Curriculum intent

The English department strives to impart and promote a love of language and literature within our students. We aim to develop students’ ability to communicate effectively in a wide range of contexts; to enable pupils to use accurate Standard English and develop an interest in the richness of the English language in its various forms. We teach the mechanics of reading, writing, speaking and listening, but also believe teaching of English should provide students with the skills and abilities to express themselves via both the written and spoken word, and that they are equipped with an extensive vocabulary (explicitly modelling tier two and three vocabulary) in order to communicate fluently and effectively with others in varied situations.

The study of English language and literature helps students to explore and analyse some of life’s big questions. It is about history, culture, and the human experience. By exploring an interesting range of texts students are encouraged to form opinions and express them confidently. Students are encouraged to investigate, question and reflect on our three overarching themes: power, morality and motivation. The knowledge rich curriculum helps students to engage in debate and form diplomatic responses to a wide variety of issues. We encourage students to clearly and confidently ‘answer like a scholar’.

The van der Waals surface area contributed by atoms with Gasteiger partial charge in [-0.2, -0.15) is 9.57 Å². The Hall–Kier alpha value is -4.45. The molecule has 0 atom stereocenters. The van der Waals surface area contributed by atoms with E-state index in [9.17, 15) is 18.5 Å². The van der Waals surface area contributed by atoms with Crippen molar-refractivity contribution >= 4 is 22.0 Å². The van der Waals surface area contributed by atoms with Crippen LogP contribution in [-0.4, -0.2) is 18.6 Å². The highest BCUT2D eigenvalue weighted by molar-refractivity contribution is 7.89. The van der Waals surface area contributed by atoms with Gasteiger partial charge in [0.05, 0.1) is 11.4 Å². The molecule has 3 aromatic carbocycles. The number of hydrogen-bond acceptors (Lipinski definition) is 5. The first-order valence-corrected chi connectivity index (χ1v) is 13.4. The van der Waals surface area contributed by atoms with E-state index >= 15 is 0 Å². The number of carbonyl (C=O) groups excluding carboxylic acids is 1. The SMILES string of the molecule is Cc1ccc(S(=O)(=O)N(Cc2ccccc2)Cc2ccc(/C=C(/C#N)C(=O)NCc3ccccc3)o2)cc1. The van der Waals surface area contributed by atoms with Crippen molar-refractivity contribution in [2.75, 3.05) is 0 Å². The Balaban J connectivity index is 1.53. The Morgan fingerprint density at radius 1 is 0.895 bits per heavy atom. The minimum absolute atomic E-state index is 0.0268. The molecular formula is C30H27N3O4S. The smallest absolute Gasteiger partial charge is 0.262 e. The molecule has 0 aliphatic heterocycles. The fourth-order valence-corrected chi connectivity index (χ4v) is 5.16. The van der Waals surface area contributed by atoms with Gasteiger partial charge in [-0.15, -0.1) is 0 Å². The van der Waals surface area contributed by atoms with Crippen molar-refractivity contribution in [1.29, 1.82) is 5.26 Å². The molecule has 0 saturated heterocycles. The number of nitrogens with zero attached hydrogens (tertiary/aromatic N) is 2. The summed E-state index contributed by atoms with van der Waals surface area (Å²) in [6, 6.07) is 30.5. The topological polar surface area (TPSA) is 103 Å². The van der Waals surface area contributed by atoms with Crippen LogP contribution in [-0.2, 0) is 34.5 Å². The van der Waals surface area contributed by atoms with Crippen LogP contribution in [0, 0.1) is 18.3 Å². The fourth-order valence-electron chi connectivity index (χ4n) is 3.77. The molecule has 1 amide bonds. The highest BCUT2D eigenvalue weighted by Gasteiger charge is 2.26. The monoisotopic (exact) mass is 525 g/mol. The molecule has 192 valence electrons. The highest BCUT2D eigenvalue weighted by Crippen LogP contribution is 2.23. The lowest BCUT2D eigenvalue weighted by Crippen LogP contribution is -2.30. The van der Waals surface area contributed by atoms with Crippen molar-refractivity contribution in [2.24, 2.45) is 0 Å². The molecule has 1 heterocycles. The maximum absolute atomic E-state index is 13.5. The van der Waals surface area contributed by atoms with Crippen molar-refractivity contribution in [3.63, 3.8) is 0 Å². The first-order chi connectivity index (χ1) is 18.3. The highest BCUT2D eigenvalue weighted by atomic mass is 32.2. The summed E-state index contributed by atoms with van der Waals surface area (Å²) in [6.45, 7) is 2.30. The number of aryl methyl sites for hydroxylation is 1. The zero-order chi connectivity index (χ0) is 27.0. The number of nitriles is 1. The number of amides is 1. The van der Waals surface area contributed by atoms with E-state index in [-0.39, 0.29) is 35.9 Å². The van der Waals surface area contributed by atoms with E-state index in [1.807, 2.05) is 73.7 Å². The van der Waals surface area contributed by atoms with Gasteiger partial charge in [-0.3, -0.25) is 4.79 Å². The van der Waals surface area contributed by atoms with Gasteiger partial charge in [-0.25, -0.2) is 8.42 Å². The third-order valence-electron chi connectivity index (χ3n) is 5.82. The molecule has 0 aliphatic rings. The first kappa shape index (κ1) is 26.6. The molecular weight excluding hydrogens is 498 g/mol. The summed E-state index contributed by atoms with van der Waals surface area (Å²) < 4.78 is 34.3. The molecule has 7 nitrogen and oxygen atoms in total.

We strive to give pupils the opportunity to study challenging and ambitious texts celebrated within our literary heritage. Above all else we provide a curriculum which offers a rich and diverse range of learning experiences enabling all pupils to enjoy and achieve. Confidence in literacy and oracy have a direct impact on self-esteem, motivation, resourcefulness and independent learning. Our curriculum is designed to challenge all students regardless of background and ability and to instil in them a love of learning and the expectation of success.

Christian distinctiveness

In the English and media faculty we promote our nine core values by promoting and modelling high standards of expected behaviour such as greeting students at the door (politeness), English teachers taking pleasure in and demonstrating enthusiasm for their subject (joy matters) etc.

We sign-post how the core values can be explicitly applied to our lessons with the inclusion of visual prompts to our lesson slides which encourage discussion and allow students to see how all-encompassing these values are. This is particularly relevant to the study of Literature. For example, in the play ‘Macbeth’ the theme of duplicity elicit discourse around the value of truthfulness, whilst Macbeth’s bloody end prompts debate about justice.

Knowledge in English language and literature

The five year plan has challenging literature texts at its heart. At key stage 3 students benefit from four lessons per week and study a range of texts from the literary canon. Reading is designed to foster a love of reading and improve vocabulary and writing lessons where grammar is explicitly taught and there is opportunity for students to apply and practise this knowledge. In key stage 4 students follow the AQA curriculum and in year 11 have two teachers, one for language and one for literature (two lesson each per week) following evaluation year 10 and cohorts to follow will focus on literature in year 10 and language in year 11 and will remain with the same teacher for both.  The knowledge shared is of the context and content of texts which is essential if students are to critically and successfully interpret different texts. This knowledge unlocks layers of meaning which aids interpretations. For example, without knowledge of the inequalities of British society in 1912 a student could not fully explain the motivation of characters in the play ‘An Inspector Calls’.